History was a strong interest for Father Kevin. It drove him to action when he discovered historical items pertaining to the diocese that had been cast aside as rubbish and could easily have been dumped. Finding priceless relics stashed in boxes and cartons poked into half-hidden corners of the vast old Cathedral Presbytery, he tried to convince Bishop Joyce and the Cathedral Administrator, Fr Kane, to launch a preservation programme. The former was not interested; the latter suggested the items be thrown out.
As a junior curate, Fr Kevin devised a strategy to convince his superiors of the importance of historical documents. He sifted through the strewn stuff and stored the most interesting pieces in his room and in a concrete “cave” he had discovered behind a closed-off fireplace in the rambling old presbytery. Then he selected humorous anecdotes from them. When the cathedral staff’s dinner chat paused, he shared the yarns. The bishop and fellow priests enjoyed them. The bishop laughed loudly and, at last, gave in. He allowed Fr Kevin to gather and store historical items in an orderly fashion. So began the Diocesan Archives.
Over the next 50 years, working mostly alone, Fr Kevin organised the items and documents into an impressive collection. He was granted more space. In his spare moments he built what would become The Catholic Diocese of Christchurch Archives.
The institution became better known and attracted more items from far and wide. In retirement Fr Kevin stepped up his archive efforts. Volunteer workers joined him and he guided them in development of a comprehensive archival service. In failing health he oversaw the fitting-out of a temperature-controlled storage room and suitable working spaces. In his last years he was delighted to appoint professional archivist Triona Doocey as manager.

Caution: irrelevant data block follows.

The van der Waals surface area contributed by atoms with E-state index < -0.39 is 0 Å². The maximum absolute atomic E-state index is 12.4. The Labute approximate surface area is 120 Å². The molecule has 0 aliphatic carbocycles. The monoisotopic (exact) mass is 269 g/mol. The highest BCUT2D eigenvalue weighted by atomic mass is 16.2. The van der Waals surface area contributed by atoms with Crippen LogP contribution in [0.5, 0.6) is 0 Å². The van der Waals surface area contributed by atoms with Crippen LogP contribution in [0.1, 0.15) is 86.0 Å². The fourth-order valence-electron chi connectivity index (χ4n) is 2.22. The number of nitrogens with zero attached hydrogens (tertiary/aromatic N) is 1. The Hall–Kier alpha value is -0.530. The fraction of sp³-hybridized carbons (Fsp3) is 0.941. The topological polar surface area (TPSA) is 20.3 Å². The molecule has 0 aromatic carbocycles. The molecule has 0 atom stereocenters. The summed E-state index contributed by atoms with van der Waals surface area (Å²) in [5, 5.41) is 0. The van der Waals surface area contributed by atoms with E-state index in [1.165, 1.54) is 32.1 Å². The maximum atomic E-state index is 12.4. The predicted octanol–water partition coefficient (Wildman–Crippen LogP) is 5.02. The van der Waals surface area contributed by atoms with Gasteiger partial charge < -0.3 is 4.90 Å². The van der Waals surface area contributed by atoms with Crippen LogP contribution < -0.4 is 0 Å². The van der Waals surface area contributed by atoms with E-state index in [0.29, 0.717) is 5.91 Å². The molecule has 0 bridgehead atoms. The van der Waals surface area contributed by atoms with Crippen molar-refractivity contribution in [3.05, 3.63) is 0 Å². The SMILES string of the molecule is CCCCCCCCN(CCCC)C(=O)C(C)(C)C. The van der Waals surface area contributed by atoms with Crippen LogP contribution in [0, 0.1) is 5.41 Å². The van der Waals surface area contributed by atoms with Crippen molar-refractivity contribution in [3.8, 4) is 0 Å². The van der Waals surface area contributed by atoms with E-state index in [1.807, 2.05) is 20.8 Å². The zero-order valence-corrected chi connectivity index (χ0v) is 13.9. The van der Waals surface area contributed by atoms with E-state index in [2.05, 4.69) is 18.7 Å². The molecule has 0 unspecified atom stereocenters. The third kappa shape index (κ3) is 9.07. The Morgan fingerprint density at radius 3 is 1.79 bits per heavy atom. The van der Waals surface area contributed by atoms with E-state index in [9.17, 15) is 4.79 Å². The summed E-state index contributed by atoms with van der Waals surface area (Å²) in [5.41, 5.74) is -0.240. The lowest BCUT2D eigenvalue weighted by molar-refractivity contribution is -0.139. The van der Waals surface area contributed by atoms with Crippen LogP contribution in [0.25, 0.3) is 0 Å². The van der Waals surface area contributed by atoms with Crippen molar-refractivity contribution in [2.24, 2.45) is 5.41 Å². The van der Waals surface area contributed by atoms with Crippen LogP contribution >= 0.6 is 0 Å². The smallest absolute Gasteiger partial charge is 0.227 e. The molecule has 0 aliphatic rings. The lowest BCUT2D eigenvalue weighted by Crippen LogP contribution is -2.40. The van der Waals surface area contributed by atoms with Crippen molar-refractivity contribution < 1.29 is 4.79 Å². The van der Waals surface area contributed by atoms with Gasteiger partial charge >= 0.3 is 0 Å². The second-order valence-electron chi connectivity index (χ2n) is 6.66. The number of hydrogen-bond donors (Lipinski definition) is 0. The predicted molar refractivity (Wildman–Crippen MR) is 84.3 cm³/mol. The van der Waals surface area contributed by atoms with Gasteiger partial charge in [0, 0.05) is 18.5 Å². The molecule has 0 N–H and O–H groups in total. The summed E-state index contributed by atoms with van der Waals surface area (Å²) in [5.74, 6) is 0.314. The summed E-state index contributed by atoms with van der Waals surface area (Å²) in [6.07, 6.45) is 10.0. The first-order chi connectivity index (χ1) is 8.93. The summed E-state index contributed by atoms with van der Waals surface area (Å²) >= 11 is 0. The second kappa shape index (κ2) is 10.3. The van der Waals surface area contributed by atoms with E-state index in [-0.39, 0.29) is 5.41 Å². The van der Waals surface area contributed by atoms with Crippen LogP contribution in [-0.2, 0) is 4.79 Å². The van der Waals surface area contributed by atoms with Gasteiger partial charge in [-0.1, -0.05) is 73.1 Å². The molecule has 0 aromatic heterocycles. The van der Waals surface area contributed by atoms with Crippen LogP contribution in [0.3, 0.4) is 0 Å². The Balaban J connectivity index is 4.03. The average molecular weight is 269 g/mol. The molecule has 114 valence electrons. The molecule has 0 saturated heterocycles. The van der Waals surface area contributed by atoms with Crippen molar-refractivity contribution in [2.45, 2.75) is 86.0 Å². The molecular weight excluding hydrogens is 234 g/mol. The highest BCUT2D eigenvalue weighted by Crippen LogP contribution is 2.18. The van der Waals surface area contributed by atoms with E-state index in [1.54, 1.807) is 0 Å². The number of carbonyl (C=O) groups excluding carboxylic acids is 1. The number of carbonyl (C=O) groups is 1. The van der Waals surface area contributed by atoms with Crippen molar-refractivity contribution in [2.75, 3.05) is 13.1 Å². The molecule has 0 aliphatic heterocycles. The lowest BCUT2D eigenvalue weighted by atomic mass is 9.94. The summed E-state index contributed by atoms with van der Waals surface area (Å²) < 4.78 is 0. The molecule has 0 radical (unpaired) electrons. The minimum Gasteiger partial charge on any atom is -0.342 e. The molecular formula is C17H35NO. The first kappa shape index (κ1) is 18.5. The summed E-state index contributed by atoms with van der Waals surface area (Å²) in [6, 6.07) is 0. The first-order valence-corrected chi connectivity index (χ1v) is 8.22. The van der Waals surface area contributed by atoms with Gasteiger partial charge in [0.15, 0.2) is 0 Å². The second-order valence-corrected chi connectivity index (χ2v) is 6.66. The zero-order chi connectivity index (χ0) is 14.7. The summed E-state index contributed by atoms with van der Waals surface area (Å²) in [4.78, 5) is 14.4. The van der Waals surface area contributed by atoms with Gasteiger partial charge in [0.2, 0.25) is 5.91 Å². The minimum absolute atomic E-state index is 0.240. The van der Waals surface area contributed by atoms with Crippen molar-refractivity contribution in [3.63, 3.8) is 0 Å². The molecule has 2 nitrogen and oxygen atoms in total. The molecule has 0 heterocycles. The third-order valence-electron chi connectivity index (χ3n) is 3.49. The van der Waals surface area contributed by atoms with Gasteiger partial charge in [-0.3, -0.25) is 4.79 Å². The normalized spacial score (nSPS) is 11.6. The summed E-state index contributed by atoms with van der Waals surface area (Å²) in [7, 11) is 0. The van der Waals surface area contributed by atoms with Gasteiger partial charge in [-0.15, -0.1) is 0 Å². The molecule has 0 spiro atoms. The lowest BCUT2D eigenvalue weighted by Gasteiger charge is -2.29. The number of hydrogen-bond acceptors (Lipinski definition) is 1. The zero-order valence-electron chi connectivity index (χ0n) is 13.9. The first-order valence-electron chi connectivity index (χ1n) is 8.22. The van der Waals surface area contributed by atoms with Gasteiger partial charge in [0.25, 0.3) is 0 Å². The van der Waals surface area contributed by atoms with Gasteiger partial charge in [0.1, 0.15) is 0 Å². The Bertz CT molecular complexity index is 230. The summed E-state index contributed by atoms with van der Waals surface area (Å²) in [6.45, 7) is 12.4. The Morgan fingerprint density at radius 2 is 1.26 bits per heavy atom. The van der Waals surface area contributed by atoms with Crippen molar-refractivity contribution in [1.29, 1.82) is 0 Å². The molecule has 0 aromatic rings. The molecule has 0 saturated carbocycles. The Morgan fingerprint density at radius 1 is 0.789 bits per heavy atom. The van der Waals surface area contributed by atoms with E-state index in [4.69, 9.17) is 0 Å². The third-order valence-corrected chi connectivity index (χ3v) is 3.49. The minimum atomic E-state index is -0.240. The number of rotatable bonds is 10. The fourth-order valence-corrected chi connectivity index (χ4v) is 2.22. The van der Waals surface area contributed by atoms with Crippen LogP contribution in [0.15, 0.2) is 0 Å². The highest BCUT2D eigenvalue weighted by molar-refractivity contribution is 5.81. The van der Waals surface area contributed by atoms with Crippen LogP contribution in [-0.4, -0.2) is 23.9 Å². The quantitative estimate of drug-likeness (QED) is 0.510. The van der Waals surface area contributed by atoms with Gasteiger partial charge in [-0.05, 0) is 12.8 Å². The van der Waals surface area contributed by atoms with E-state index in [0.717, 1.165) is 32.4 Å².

As a primary school lad Fr Kevin had become a cadet in the Order of St John. He would later serve the Order for 56 years. As he was transferred from parish to parish, he served in turn the Christchurch Sub-Centre of the Order, the Amuri Sub-Centre, the Timaru Sub-Centre and the Canterbury-Westland Centre.
In his six-months on the Chatham Islands he established and ran First Aid classes for 25 local residents. He was their instructor and examiner, roles usually restricted to medical practitioners.
Fr Kevin was elected to several St John committees. He was appointed Sub-Chaplain to the Order in 1977, with promotion to Chaplain in 1987. He was awarded the meritorious title Knight of Grace in 2009. Shortly before his death he received the Order’s Life Long Service Medal – “in formal recognition of his significant contribution”.
Fr Kevin enjoyed 20 years of retirement in a townhouse he had bought. He was interested in cars and able to service his beloved Citroen. He still served the diocese and maintained his interest in poetry and history. The latter interest had placed him in a difficult position when he chaired Bishop Ashby’s committee dealing with alterations to the cathedral. He admitted feeling “very uneasy, almost guilty” about decisions involving removal of historic features.
His retirement home was in Addington, a little west of where he had grown up. When he needed care he moved to Nazareth House, a little east of where he had grown up. Coming home to Addington was fitting as Fr Kevin identified with the suburb that was a working-class Catholic stronghold through much of the 20thCentury.
While he would never have spoken of himself as humble, Fr Kevin treasured humility in others. Referring to his deceased friend Bishop Barry Jones, in a homily in 2016, he said:
“The virtue of humility is something strange and very wonderful. I always found it something of a puzzling sort of virtue because it seemed to me a virtue in which we told about ourselves: ‘I am not very good’, ‘I’m pretty awful’, all of which is untrue.”
He added a favourite quote:
“Humility and truthfulness are much the same thing. You can’t have humility without great truthfulness because humility is about the truth. To be humble is to wish to be known as we really are”.
Sentiments that could have applied to himself.
Author: Michael Crean
Images from the Catholic Diocese of Christchurch Archives